Fearn, D.R. and Rahman, M.M.
(2004)
The role of inertia in models of the geodynamo.
*Geophysical Journal International*, 158(2),
pp. 515-528.
(doi: 10.1111/j.1365-246X.2004.02369.x)

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## Abstract

Numerical studies of the geodynamo have taken different views on the importance of inertial effects. Some have neglected inertia, while others have boosted its strength, in much the same way as they have had to take an artificially high viscous force because of numerical considerations. Yet others have taken an intermediate view. In terms of the standard non-dimensional numbers, the Ekman number E measures the strength of viscous effects, the magnetic Ekman number Eη measures the strength of inertia, and the magnetic Prandtl number Pm=E/Eη. Virtually all studies have Pm≥ 1 (Eη≤E), even though geophysical values give Pm≪ 1. Those studies that have undertaken parameter surveys have found no dynamo action when Pm < Pmc, where Pmc is an O(1) number that depends on E. We have therefore been motivated to undertake a systematic study of the effect of inertia. In order to work with a manageable problem, we have used a non-linear mean-field dynamo driven by an α-effect [α=α0 cos θ sin π(r−ri)]. In this, a finite-amplitude field drives a flow through the Lorentz force in the momentum equation, and this flow feeds back on the field-generation process in the magnetic induction equation, equilibrating the field. This equilibration process is a key aspect of the full hydrodynamic dynamo. What we are not modelling here is the effect on convective-driven processes of changes in inertia; our forcing α-effect is fixed considered the system in the absence of inertia. Here, we include the full inertial term. For an Ekman number of E= 2.5 × 10−4, we have investigated dynamo solutions for the magnetic Ekman number in the range Eη= 5.0 × 10−5 to 9.0 × 10−2 (corresponding to reducing Pm from 5 to ∼0.003). In this range we find three distinct types of solution. At the higher values of Pm we find solutions very similar to those found in the absence of inertia. The addition of inertia damps out the rapid time dependence found in its absence. The major effect we have found is that the addition of inertia (decreasing Pm) facilitates dynamo action; for a given level of forcing (i.e. fixed α0), increasing Eη results in an increased amplitude of the magnetic (and kinetic) energy. There is no shut-off of dynamo action with decreasing Pm as found in hydrodynamic models. This difference gives an insight into the various aspects of the dynamo process. By focusing on the field-generation process, using a fixed α that is independent of Eη, we have shown that inertia modifies the flow driven by the Lorentz force in a manner that is beneficial to field generation. The contrast between the present mean-field model and the results of hydrodynamic models shows that the effect of inertia on the driving process (thermal convection) is detrimental to field generation, more than compensating for the beneficial effect identified here.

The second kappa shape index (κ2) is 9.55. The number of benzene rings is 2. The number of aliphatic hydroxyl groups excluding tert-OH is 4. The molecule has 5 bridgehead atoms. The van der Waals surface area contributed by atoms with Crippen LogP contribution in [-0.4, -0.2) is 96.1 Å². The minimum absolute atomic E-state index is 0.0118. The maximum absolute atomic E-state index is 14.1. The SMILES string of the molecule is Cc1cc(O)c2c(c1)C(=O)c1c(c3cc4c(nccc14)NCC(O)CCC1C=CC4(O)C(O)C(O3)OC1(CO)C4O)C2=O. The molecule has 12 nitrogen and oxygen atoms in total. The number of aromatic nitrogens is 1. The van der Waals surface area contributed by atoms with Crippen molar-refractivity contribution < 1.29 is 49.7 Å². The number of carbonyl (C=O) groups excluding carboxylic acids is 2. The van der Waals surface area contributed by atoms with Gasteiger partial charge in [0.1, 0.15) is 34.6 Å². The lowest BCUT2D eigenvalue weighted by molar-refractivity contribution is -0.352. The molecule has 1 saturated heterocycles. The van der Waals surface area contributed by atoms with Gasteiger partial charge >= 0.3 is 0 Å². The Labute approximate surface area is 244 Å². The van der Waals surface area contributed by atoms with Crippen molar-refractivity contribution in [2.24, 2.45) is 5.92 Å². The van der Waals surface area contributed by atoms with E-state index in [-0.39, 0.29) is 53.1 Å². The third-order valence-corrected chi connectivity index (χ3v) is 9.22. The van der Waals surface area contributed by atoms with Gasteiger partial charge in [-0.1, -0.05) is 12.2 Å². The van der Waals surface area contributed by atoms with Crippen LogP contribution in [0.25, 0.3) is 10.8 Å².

Item Type: | Articles |
---|---|

Status: | Published |

Refereed: | Yes |

Glasgow Author(s) Enlighten ID: | Fearn, Professor David |

Authors: | Fearn, D.R., and Rahman, M.M. |

College/School: | College of Science and Engineering > School of Physics and Astronomy |

Journal Name: | Geophysical Journal International |

Published Online: | 14 July 2004 |

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